Rob- So step at a time.

Amanda- Step at a time.  And Practice, practice, practice.

Rob- Lets step on to our next story.

Amanda- Our third story happened last week outside of Gans, Oklahoma.

Rob- First this message from the Buckeye Firearms Association.

Please support Buckeye Firearms Foundation at https://www.buckeyefirearmsfoundation.org/

Rob- Third story- Are you armed when you’re ex-boyfriend has been drinking?

You have a restraining order against your ex-boyfriend. You also have a firearm in your purse. Your ex shows knocks on the door of your apartment. He says he’s been drinking and wants to lay down. You say no. He raises his arm to push his way inside. You shoot him once in the center of the chest and he stops.  You stop shooting. You call 911 and ask for police and medical services.

EMT’s arrive and call for a life-flight transport due to life threatening injuries.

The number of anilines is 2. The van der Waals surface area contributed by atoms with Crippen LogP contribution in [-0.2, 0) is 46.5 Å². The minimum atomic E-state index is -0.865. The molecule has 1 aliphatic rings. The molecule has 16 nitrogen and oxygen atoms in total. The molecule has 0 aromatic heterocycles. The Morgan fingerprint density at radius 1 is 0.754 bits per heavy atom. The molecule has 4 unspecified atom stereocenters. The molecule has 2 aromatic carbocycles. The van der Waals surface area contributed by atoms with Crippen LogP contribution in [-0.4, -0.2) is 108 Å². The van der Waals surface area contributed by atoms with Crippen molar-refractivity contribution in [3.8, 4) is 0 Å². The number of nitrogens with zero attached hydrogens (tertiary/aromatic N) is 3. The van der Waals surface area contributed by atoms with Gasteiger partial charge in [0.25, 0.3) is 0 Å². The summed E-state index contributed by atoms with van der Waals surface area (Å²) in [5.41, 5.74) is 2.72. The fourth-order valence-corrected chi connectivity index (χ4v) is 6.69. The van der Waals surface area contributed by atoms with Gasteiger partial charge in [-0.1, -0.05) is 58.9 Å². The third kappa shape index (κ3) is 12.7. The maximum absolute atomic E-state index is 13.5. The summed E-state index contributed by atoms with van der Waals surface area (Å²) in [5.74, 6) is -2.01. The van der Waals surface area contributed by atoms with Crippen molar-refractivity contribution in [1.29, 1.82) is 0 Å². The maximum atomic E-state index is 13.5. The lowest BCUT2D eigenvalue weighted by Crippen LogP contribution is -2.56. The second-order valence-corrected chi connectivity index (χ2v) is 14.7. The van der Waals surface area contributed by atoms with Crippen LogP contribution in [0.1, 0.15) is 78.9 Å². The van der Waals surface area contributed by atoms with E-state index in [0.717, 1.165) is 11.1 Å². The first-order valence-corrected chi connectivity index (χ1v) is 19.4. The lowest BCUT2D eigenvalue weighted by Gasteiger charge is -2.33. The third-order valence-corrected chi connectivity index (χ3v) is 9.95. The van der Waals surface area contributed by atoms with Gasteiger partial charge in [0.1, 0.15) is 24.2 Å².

The sheriff said this was self defense.

Amanda- If you have an abusive ex then get a restraining order.   That was the paperwork – filed in a time where your head’s not swirling, and emotions are running high.  You can think through and explain why you are feeling a threat from this person.

Rob- What does a piece of paper do?

Amanda- Going to court now for the restraining order can keep you from going to jail later.  It also puts them on notice that you will not be tolerating their BS. This is part of your defensive plan – but I also want you to change the locks, get good locks on your doors, and learn armed self-defense.  Look at the lighting, trim the bushes and any hiding places… read up on implementing a defensive plan.

Rob- Some of your students have been victims of domestic violence? How are they as students?

Amanda-  Well, Rob,  They are interested, They are engaged.  THEY know that there is one person responsible for  their safety – and its them.

Rob- What would you tell your students to do in this situation?

Amanda- Don’t open the door. Make them break the door down because you changed the locks and their key doesn’t work any more. This isn’t negotiable. Change where you live if your landlord won’t put in new locks.   Maybe change where you live, anyway.